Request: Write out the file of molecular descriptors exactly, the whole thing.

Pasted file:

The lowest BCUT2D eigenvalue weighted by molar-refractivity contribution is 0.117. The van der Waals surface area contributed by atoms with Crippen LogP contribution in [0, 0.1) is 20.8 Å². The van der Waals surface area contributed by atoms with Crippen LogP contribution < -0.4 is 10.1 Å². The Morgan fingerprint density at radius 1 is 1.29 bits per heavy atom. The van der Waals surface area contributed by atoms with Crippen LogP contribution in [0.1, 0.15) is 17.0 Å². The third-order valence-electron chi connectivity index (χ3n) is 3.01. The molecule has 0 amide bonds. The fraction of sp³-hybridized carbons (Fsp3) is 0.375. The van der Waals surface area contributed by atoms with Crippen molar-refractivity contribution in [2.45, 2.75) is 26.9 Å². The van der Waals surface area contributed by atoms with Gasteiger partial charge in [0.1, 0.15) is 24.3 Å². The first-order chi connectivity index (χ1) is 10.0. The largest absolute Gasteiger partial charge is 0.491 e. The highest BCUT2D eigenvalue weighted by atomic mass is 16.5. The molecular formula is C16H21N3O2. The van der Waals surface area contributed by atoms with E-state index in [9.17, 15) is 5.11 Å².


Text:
The lowest BCUT2D eigenvalue weighted by molar-refractivity contribution is 0.117. The van der Waals surface area contributed by atoms with Crippen LogP contribution in [0, 0.1) is 20.8 Å². The van der Waals surface area contributed by atoms with Crippen LogP contribution < -0.4 is 10.1 Å². The Morgan fingerprint density at radius 1 is 1.29 bits per heavy atom. The van der Waals surface area contributed by atoms with Crippen LogP contribution in [0.1, 0.15) is 17.0 Å². The third-order valence-electron chi connectivity index (χ3n) is 3.01. The molecule has 0 amide bonds. The fraction of sp³-hybridized carbons (Fsp3) is 0.375. The van der Waals surface area contributed by atoms with Crippen molar-refractivity contribution in [2.45, 2.75) is 26.9 Å². The van der Waals surface area contributed by atoms with Gasteiger partial charge in [0.1, 0.15) is 24.3 Å². The first-order chi connectivity index (χ1) is 10.0. The largest absolute Gasteiger partial charge is 0.491 e. The highest BCUT2D eigenvalue weighted by atomic mass is 16.5. The molecular formula is C16H21N3O2. The van der Waals surface area contributed by atoms with E-state index in [9.17, 15) is 5.11 Å².